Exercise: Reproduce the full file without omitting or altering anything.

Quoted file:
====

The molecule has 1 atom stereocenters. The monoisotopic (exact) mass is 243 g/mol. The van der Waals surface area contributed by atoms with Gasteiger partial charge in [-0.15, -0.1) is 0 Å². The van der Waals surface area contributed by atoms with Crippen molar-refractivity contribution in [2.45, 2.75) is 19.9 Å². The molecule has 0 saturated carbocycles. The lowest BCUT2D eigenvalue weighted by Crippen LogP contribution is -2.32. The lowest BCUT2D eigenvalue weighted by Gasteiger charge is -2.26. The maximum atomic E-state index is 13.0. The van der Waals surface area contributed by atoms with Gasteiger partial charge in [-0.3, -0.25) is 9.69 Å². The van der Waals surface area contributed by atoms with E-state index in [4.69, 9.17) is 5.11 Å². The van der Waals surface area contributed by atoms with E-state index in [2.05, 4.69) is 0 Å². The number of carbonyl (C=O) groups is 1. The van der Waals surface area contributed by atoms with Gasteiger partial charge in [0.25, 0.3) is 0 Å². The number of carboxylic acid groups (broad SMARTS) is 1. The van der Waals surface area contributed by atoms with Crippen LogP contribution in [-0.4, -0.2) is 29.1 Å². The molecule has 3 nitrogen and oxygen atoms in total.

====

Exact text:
The molecule has 1 atom stereocenters. The monoisotopic (exact) mass is 243 g/mol. The van der Waals surface area contributed by atoms with Gasteiger partial charge in [-0.15, -0.1) is 0 Å². The van der Waals surface area contributed by atoms with Crippen molar-refractivity contribution in [2.45, 2.75) is 19.9 Å². The molecule has 0 saturated carbocycles. The lowest BCUT2D eigenvalue weighted by Crippen LogP contribution is -2.32. The lowest BCUT2D eigenvalue weighted by Gasteiger charge is -2.26. The maximum atomic E-state index is 13.0. The van der Waals surface area contributed by atoms with Gasteiger partial charge in [-0.3, -0.25) is 9.69 Å². The van der Waals surface area contributed by atoms with E-state index in [4.69, 9.17) is 5.11 Å². The van der Waals surface area contributed by atoms with E-state index in [2.05, 4.69) is 0 Å². The number of carbonyl (C=O) groups is 1. The van der Waals surface area contributed by atoms with Gasteiger partial charge in [0.25, 0.3) is 0 Å². The number of carboxylic acid groups (broad SMARTS) is 1. The van der Waals surface area contributed by atoms with Crippen LogP contribution in [-0.4, -0.2) is 29.1 Å². The molecule has 3 nitrogen and oxygen atoms in total.